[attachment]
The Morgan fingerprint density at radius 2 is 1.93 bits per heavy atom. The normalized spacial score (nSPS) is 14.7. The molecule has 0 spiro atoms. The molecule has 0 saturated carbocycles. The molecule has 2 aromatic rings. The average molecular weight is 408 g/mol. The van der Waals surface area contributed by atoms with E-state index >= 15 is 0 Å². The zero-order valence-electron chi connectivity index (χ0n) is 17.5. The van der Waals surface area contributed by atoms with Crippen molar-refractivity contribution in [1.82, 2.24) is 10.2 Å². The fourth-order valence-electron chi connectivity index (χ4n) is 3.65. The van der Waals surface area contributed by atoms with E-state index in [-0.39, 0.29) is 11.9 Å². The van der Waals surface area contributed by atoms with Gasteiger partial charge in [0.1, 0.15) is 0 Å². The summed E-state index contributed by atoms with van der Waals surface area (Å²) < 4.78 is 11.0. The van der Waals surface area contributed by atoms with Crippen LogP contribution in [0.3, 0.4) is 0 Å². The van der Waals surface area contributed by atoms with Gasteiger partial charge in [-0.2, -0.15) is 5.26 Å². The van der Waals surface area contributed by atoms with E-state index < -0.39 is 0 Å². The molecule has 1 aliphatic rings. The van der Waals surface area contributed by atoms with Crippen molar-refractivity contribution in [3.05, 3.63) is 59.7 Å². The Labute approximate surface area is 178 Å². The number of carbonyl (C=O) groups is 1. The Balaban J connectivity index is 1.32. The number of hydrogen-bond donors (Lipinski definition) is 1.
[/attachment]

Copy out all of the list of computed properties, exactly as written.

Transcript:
The Morgan fingerprint density at radius 2 is 1.93 bits per heavy atom. The normalized spacial score (nSPS) is 14.7. The molecule has 0 spiro atoms. The molecule has 0 saturated carbocycles. The molecule has 2 aromatic rings. The average molecular weight is 408 g/mol. The van der Waals surface area contributed by atoms with E-state index >= 15 is 0 Å². The zero-order valence-electron chi connectivity index (χ0n) is 17.5. The van der Waals surface area contributed by atoms with Crippen molar-refractivity contribution in [1.82, 2.24) is 10.2 Å². The fourth-order valence-electron chi connectivity index (χ4n) is 3.65. The van der Waals surface area contributed by atoms with E-state index in [-0.39, 0.29) is 11.9 Å². The van der Waals surface area contributed by atoms with Gasteiger partial charge in [0.1, 0.15) is 0 Å². The summed E-state index contributed by atoms with van der Waals surface area (Å²) < 4.78 is 11.0. The van der Waals surface area contributed by atoms with Crippen LogP contribution in [0.3, 0.4) is 0 Å². The van der Waals surface area contributed by atoms with Gasteiger partial charge in [-0.2, -0.15) is 5.26 Å². The van der Waals surface area contributed by atoms with E-state index < -0.39 is 0 Å². The molecule has 1 aliphatic rings. The van der Waals surface area contributed by atoms with Crippen molar-refractivity contribution in [3.05, 3.63) is 59.7 Å². The Labute approximate surface area is 178 Å². The number of carbonyl (C=O) groups is 1. The Balaban J connectivity index is 1.32. The number of hydrogen-bond donors (Lipinski definition) is 1.